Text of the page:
Brave eight-year-old defends his baby sister after ultra-rare condition leaves strangers saying she has alien-like features
A brave eight year old is defending his baby sister against strangers’ cruel taunts after her ultra-rare condition leaves strangers saying she has alien-like features.
Protective Dominic Carter, from Trowbridge, Wiltshire, has been battling vicious comments about his little sister who has had craniofrontonasal dysplasia since she was born in 2014.
The rare condition means that Brianne, now 17-months-old, has eyes that are far spaced apart on either side of her head and a pronounced forehead – due to parts of the skull fusing prematurely.
According to a study released last month only three other cases of this condition are known about worldwide.
The adorable baby was also born with a severe cleft lip and problems with her pallet that left a large hole beneath her nose.
Cruel comments from strangers have left mum-of-three Stephanie, 31, worried to leave the house, but fortunately big brother Dominic has been standing up to the bullies.
Dominic boldly challenges their comments and insists he has a beautiful sister.
Most shockingly, Brianne has been branded an ‘alien’ because of her different facial features but that doesn’t stop Dominic showering her in kisses and hugs – the pair are inseparable.
Two months ago Brianne had the second of two operations to stich her lip and nose back to her mouth, which now means she can eat properly for the first time.
Stephanie, an elderly care worker, said: “I’m really proud of Dominic and his sister Georgia for defending their little sister, they are such incredible inspirations for Brianne.
“He’s really defensive bless him and has been defending her after some comments about the way she looks.
“People have told Dominic that she looked like an alien which is a horrible thing to say, but he’s been a protective older brother and told them about her condition instead.
“More recently, since surgery to her lip, someone asked if she thought her scar was a nosebleed and Dominic said straight away ‘That’s her cleft scar stupid’ – he’s always to the point about it and unafraid.
“At first I didn’t tell many people about Brianne’s condition because it was quite sensitive and with everyone asking what was wrong with her all of the time.
“Some days I just wanted to stay inside because I didn’t want deal with people’s stares or comments.
“However now we’re all a lot stronger and know that we have no reason to hide and nor does Brianne, we’re very proud of her.
“In our eyes Brianne is beautiful and although she looks different, it’s only cosmetic and it can be changed over time.
“When she was born she did look different to my other children – her eyes were very wide apart and to the sides of her face.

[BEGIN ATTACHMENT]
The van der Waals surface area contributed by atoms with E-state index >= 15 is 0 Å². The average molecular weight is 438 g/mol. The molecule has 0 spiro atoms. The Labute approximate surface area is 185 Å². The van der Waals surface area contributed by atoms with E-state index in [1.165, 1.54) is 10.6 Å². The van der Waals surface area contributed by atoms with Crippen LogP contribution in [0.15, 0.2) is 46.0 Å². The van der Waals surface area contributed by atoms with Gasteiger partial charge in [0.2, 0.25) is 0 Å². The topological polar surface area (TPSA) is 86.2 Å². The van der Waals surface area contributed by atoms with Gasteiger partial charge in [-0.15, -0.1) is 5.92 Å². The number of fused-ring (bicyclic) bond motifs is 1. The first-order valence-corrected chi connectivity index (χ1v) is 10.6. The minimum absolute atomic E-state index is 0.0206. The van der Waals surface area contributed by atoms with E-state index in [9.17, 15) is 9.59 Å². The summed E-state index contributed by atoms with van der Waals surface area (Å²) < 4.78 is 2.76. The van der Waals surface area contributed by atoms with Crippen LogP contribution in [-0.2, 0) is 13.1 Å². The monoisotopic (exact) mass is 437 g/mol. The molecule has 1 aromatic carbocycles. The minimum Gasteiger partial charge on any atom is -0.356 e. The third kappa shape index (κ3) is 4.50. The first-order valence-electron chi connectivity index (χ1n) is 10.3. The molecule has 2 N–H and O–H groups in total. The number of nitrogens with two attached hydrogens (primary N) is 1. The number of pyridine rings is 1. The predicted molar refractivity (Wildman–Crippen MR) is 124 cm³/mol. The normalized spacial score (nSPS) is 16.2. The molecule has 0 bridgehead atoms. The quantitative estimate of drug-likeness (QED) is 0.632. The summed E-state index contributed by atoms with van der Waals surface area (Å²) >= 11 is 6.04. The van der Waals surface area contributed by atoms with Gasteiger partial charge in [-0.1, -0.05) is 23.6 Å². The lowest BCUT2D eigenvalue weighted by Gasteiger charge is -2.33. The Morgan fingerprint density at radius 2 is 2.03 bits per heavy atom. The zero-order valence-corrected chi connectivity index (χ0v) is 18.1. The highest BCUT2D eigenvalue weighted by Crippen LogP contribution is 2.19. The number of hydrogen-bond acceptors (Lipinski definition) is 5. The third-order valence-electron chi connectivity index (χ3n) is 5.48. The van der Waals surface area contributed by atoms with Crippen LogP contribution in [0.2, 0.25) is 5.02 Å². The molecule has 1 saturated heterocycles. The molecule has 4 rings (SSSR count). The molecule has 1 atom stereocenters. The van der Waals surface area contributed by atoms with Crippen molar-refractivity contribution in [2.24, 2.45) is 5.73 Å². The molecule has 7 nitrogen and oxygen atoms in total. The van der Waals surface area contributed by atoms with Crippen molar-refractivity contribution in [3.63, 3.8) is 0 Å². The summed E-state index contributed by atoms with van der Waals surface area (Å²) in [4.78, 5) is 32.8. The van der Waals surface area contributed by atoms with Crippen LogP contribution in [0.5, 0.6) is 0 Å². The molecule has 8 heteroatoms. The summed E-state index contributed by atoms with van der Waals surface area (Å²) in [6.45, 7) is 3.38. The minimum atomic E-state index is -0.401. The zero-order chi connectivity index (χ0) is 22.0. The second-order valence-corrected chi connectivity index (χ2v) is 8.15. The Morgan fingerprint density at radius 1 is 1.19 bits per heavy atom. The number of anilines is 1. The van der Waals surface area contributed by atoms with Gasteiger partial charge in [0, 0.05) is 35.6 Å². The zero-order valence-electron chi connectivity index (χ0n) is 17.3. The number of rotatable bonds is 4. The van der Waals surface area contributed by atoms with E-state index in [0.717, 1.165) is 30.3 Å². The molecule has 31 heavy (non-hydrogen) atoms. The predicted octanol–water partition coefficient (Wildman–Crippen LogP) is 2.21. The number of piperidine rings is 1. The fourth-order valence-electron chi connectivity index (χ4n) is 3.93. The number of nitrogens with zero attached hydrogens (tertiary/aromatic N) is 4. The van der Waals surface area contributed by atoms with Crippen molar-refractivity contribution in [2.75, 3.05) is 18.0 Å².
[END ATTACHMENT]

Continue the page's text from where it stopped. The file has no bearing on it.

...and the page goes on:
“She also had a cleft, which was quite wide and her head was an unusual shape, it was shocking but I would have loved her no matter what she looked like.
“It’s all due to a very rare condition called craniofrontonasal dysplasia that geneticists told is very rare and many doctors haven’t even heard of the condition.
“Since then she’s had two surgeries to help her to eat properly and despite going through all of this she’s recovered from operations quickly and has become a right little madam.”
At 20 weeks pregnant scans revealed that Brianne would be born with a severe cleft lip and despite being offered an abortion Stephanie and partner Antony, 31, turned it down.
It wasn’t until Brianne was three months old that doctors diagnosed her with craniofrontonasal dysplasia – caused by a mutation to the ephrinB1 gene that controls tissue and bone formation.
Stephanie said: “We were told we could abort the pregnancy but for a hole in her lip we didn’t think it was right as she could have surgery and there would be no damage to her brain.
“I was quite upset and shocked by it all, I wasn’t sure how I expected her to look but I didn’t know her cleft would be as large as it was.”
Since then the family have suffered some cruel taunts and stares while out in public, but despite that they’re unashamed of Brianne.
Stephanie added: “Sometimes I have to put myself between Brianne and the people who stare at her, I don’t like her just being gawped at and neither does her brother or sister.
“When Brianne’s older I don’t want her to have to hide and don’t want her to be bullied, however she’s already a bit of a bossy madam so I’m sure she’ll be able to defend herself.”
Now recovering after her second operation, Brianne is set for scans to determine whether an operation will be carried out to fix the shape of her skull.
Stephanie said: “So far I’m relieved her surgery has gone well because it can be very difficult for girls growing up and the last thing I would want is for her to feel embarrassed.
“We know there may be more operations on the way but she’s a real character and a very strong little girl so I know she can defy anything.”
According to craniofacial charity Headlines: “Craniofrontonasal Dysplasia is one of the rare craniosynostosis syndromes.
“There is no accurate measurement of its birth frequency, but an estimate derived from experience over 10 years at the Oxford Craniofacial unit put the figure very approximately at 1 in 120,000.
“It is [caused] because of a combination of where the craniofrontonasal syndrome gene is located on our chromosomes, and the way that the gene works in controlling the development of the body.
“The condition is highly unusual in that girls are more severely affected than boys and this has long puzzled doctors.”
For more info visit www.headlines.org.uk or call the helpline 01454850557.
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